And so I ended up serving that bread at Christmas. There were no leftovers.

Afterward, I was still thinking about the deliciousness of that bread, and I went researching, and then I went experimenting. Since that experiment, I've now made 5 different batches of bread (each making two loaves) and supervised Charlotte through a loaf. I made another french loaf, a multi-grain, a half-whole-wheat (i.e, half white flour, half whole wheat flour), a stout rye (made with oatmeal stout) and a chocolate rye (made with chocolate powder).



Ostensibly this is all prep for New Year's Eve. I need lots of good, tasty fresh bread for dipping into cheese, and I'm going a bit extra to make sure the bread is all safe for a guest with a severe soy allergy. But also, it's kind of fun and I'm learning a few things.

So I'm no expert on bread by any means yet, but I want to record and share the things that I think led to success:


  • For each recipe, I've modified the recipe back to the proportions I used on the basic french loaf to try and minimize the number of new things I'm trying. This makes it easier to compare what the differences are. As I expand, I will change one or two things on a loaf and see what the differences are.

  • The overnight rise has been absolutely key to that yeasty flavor in the bread. The french loaf I did without the rise was just a touch on the bland side in comparison. So everything I've done is doing the overnight rise, despite what the recipe called for. (The no-knead bread actually sat out for 20ish hours and took on a bit of a sourdough flavor because of it).

  • Using a pan with water in the bottom of the oven and cooking between a pair of preheated baking stones helped ensure the correct texture. The even radiant heat coming from above and below is, I think, an important aspect.

  • I spent some time experimenting with ways to roll the bread up. The one I'm using currently has proven to be a little phallic so I'm going to try to fix that, and I've also had some issues making sure my pinch gets a tight seal, but I've dealt with that by adding some water to the pinched area. I think this is because I like my dough on the dry side, as it's easier to work with, so the pinch won't seal without some wet.

  • I don't keep bread flour around, but I do buy AP flour in 25 pound bags. But I can add vital wheat gluten to my AP flour and bam, it's bread flour. This is even more important when working with other flours such as whole wheat and rye in order to get that texture to hold up right.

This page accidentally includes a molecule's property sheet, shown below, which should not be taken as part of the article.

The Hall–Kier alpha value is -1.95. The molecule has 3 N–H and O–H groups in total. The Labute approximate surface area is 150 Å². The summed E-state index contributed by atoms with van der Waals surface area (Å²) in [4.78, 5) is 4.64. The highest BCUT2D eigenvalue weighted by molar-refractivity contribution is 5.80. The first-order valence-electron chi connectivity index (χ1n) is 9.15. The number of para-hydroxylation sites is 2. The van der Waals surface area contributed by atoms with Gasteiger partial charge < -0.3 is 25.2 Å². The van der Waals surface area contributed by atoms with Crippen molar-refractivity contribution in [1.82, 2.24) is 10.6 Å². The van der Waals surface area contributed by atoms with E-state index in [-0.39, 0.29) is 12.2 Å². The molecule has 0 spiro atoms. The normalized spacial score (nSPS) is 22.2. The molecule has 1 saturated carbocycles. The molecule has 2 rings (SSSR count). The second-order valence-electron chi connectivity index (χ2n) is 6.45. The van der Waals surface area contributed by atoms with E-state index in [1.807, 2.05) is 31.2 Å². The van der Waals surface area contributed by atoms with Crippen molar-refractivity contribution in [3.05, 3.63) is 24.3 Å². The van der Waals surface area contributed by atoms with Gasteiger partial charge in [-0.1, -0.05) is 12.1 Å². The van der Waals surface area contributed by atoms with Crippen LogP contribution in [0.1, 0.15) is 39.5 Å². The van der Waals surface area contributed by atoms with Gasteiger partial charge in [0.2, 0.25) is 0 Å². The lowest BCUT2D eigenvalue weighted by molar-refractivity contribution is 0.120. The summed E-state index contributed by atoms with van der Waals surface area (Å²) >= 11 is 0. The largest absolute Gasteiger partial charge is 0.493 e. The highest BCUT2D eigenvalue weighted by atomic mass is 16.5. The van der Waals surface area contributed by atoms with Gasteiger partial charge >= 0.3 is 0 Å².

As I get to it, I'll follow up with some recipes and where my inspiration has come from. For now, everything I've done has been in the shape of the french batard (torpedo) and they're all lean breads (with no oil and only a little bit of sugar to get the yeast going). Everything else has been to swap out some of flour for a different ingredient. I haven't yet tried a full whole wheat bread, for example, or a full rye, but I'll give that a shot.

So far, my absolute favorite has been the multi-grain, so I think I'm going to experiment with variations on that and see what sticks.
I didn't post last week, and this week is a short post.

Because I've continued to have some discomfort, I'm taking a 2 week break from the running, and it's the end of the year with the feasting season, I decided to take a 2 week break from the whole thing. I'll be back to my regularly scheduled postings next week.

Instead, this week I will be talking about bread, assuming I actually write down the thoughts I have in my head.
When looking at my weight loss status, the month of November looks like a plateau. It's no wonder I was getting a little down on myself. In part, the plateau was almost certainly my own doing, because I think I was expecting the running to make up a bit for being a touch more slack in my portions and counting and logging.

Well, December has been back on track! I clocked in both today and yesterday at 256.9, which is another 1.5 lb drop off from last week. This puts me right on schedule to get below 255 by the end of the year, and maybe a bit lower if I can stay really good, though 250 is almost certainly out of reach in the next 2 weeks.

This is showing up nicely in other places too. The 40" jeans that I bought last month have gone from being a little tight to a little loose in the thighs. In part they've stretched, but in part I've lost a little bit of girth there. It's hard to tell how much is which without getting a new pair. And in terms of measurements, another quarter inch has come off the waist.

When I look in the mirror, depending on the day I see two different things. On good days, I see the smaller me and I am pleased with my progress. On less good days, I see that I'm not quite halfway to my goal, and I see just how far I have to go. On the plus side, I have all this success behind me, and I can use that as motivation. I've done this before, I can do this again. It's been a mantra at times, to help keep me on track.

On the running, I'm keeping it up well. I missed last Friday's workout to let my hip rest, which had a bit of lingering soreness. That cleared up over the weekend, so I went back to it on Monday.

Right now, the plan I've created for myself for the next few weeks includes 2 sessions of running for 30 minutes, alternating between speeds that are a bit above my target pace, and at or below my regular pace to catch up. The 3rd session will add a little time at a lower pace, trying to add 5% to 10% each week until I can run 60 continuous minutes at my slow pace.